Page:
Desai, based on the data collected from Mahuwa, examined the household dimension of family. Jointness is a process, a part of household cycle. A family becomes joint from its nuclear position when one or more sons get married and live with the parents or it becomes joint also when parents continue to stay with their married sons. When married sons establish their independent households, and live with their unmarried children they become nuclear families. This is only a structural dimension of family.

Desai outlines structure of family as follows:

  1. Husband and wife.
  2. Unimember households
  3. Husband wife and married sons without children and other unmarried children.
  4. The above group with other relatives who do not add to generation depth.
  5. Three generation groups of lineal descendents.
  6. Four or more than four generations of lineal descendents.

In this classification emphasis is on the understanding of structure or composition of households based on generation and lineage combination. House is the unit of the above classification. There may be several reasons for change in the structure of family. According to Desai there are two types of reasons: natural and circumstantial Jointness itself could be a cause for a change in family. For example, married brothers or parents and married children staying together separate due to unmarried brother’s or son’s marriage. Brothers separate after parent’s death. Separation also takes place because of unwieldy size of the parental family or due to shortage of space in the household. The circumstantial reasons for separation are due to contingent situations in man’s life. These are:

  1. Men staying with relatives such as the maternal uncle later on establish one’s own household;
  2. Other relatives staying with the head die or go away; and
  3. Head of the family goes away alone for business purposes.

Besides the structural aspect of family Desai examines carefully the types of jointness based on degree, intensity and orientation in regard to functions and obligations which people perform for each other through living separately and at times at different far off places. Desai finds the following five types of households:

  1. Households with zero degree of jointness
  2. Households of low degree jointness (joint by way of the fulfilment of mutual obligations)
  3. Household with high degree of jointless (jointless by way of common ownership of property)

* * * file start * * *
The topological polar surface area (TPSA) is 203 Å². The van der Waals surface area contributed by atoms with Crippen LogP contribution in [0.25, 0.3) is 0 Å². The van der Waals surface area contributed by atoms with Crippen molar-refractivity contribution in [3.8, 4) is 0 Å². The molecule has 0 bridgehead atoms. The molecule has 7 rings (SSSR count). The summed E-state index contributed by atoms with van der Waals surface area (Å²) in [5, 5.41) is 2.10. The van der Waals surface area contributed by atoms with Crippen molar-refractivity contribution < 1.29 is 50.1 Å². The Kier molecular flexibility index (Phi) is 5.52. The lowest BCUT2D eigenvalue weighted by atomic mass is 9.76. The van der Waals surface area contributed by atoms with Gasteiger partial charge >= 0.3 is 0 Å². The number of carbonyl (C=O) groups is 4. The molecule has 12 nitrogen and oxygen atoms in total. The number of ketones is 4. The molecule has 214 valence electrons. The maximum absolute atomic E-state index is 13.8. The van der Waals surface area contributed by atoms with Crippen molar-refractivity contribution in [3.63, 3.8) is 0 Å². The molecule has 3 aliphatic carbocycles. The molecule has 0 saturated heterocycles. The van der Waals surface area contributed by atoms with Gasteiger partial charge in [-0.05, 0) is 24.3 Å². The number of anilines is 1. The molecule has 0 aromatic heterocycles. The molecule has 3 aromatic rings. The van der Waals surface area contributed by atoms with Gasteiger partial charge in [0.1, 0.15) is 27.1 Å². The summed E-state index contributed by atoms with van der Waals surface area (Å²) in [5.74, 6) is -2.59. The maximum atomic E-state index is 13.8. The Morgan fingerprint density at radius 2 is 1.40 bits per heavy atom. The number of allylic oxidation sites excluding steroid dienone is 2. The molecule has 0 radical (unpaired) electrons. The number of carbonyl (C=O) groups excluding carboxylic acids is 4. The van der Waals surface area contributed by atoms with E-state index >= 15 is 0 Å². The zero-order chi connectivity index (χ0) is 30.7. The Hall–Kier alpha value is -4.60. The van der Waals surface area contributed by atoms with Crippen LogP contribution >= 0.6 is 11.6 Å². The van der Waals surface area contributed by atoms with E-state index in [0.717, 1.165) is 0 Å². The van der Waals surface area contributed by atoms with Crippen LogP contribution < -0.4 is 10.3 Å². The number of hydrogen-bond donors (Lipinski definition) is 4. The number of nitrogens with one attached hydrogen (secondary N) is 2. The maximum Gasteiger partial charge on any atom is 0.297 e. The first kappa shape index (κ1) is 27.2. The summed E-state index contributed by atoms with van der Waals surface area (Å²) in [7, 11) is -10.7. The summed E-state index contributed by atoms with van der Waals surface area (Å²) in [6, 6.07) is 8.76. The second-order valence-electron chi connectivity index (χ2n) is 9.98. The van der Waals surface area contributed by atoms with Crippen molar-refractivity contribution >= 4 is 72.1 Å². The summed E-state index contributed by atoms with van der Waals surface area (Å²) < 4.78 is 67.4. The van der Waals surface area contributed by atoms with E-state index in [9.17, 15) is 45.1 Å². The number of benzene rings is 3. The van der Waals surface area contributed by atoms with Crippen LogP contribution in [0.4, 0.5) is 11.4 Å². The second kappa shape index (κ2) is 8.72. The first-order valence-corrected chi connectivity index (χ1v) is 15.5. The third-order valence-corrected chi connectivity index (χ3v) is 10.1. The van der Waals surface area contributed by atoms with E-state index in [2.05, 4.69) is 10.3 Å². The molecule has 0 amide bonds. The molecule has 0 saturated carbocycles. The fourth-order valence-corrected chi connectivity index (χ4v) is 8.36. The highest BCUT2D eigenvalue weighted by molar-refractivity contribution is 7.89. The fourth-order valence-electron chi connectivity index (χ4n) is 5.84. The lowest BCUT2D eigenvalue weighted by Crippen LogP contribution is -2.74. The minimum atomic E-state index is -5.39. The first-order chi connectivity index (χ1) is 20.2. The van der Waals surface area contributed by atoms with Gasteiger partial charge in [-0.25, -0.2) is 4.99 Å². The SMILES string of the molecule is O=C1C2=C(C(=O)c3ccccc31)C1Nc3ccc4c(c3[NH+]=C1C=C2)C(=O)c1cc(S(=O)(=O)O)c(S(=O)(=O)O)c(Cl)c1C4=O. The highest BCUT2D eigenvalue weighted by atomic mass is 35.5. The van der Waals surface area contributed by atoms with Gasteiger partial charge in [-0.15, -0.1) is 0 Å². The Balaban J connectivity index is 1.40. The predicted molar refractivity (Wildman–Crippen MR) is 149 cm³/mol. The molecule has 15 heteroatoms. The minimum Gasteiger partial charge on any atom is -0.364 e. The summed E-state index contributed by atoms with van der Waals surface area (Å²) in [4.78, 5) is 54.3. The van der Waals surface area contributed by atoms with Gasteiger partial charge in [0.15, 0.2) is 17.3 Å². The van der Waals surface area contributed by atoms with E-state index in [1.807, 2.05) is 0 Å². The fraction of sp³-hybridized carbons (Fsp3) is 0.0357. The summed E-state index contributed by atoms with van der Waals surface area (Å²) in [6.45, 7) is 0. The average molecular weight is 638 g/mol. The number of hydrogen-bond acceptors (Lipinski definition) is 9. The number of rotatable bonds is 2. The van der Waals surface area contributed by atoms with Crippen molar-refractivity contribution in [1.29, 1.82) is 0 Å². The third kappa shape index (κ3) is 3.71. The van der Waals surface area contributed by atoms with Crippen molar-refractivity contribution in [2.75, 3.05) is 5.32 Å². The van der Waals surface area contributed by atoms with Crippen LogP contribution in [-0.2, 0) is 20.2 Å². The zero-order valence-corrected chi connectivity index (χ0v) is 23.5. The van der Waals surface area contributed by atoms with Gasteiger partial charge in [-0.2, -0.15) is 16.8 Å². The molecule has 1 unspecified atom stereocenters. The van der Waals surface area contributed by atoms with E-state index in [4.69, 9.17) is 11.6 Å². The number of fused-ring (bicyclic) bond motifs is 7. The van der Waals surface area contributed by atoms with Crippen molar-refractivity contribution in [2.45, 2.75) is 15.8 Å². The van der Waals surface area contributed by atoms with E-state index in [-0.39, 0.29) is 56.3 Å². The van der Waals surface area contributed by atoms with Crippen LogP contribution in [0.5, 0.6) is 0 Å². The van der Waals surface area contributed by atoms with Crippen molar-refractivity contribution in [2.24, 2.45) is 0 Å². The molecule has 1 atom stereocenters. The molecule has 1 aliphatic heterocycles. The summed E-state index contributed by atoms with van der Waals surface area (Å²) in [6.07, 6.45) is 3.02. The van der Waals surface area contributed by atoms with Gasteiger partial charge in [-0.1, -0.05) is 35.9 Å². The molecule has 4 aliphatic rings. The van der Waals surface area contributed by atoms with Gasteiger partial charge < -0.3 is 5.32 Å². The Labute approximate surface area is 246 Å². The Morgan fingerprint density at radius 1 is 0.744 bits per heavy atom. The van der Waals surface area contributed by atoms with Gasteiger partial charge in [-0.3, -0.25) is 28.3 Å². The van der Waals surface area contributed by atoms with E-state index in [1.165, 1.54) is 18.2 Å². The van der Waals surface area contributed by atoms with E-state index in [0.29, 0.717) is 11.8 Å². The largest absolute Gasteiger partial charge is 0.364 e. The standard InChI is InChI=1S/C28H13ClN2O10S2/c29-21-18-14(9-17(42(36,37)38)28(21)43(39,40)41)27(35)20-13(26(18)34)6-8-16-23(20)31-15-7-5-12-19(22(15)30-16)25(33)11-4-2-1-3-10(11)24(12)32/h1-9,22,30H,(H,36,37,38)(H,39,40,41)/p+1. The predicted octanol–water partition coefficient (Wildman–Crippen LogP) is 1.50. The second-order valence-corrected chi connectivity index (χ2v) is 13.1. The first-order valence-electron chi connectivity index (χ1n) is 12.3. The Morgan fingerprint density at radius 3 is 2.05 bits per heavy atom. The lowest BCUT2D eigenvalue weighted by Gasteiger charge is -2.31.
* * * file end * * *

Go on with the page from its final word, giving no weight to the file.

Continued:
4. Households with higher degree of jointless (marginally joint families)
  5. Households of highest degree of jointless (traditional joint families).

Desai concludes that today family is structurally nuclear and functionally joint based on the fact that 61 per cent are nuclear and 39 per cent are joint in Mahuwa with varying degrees as indicated above. Of the 423 respondents in Desai’s study only 5 per cent are not joint at all. There are 27 per cent families with low degree of jointness, 17 per cent with high degree, and 30 per cent with higher and 21 per cent with highest degree. Desai also reports that 220 respondents believe in jointness unconditionally, 24 have faith in muscularity unconditionally, 51 believe in jointness conditionally and 58 express their faith in nuclear family with certain conditions. It is undoubtedly clear that people have belief in joint family system, though it is another thing that they are constrained to live apart from their parents and brothers and other kin due to structural conditions on which they do not have any control.

Family is an unit with diverse and dynamic relationships within the household based on age, sex, kinship status, education, occupational status, place of work, office or power, status of in-laws etc. One cannot understand such a complex situation by looking at household dimensions of family from a legalistic point of view. An extended household is a miniature world, and as such it reflects the ethos of wider social system of which it is a constituent unit Besides the diverse and dynamic relationships within the household composition, basic norms of deference and etiquette, authority of the head of the family and rights and duties of other members, performance of common and particular tasks etc., are some other dimensions to be noted in the functioning of family in India. There are also regional variations in household dimensions. Higher education does not weaken multy- member household and since higher education is found more among the upper and upper-middle castes, joint family is more among them than the lower caste and class people. In functional terms, jointness of household is nothing but a structure of obligations among the closest kinsmen.


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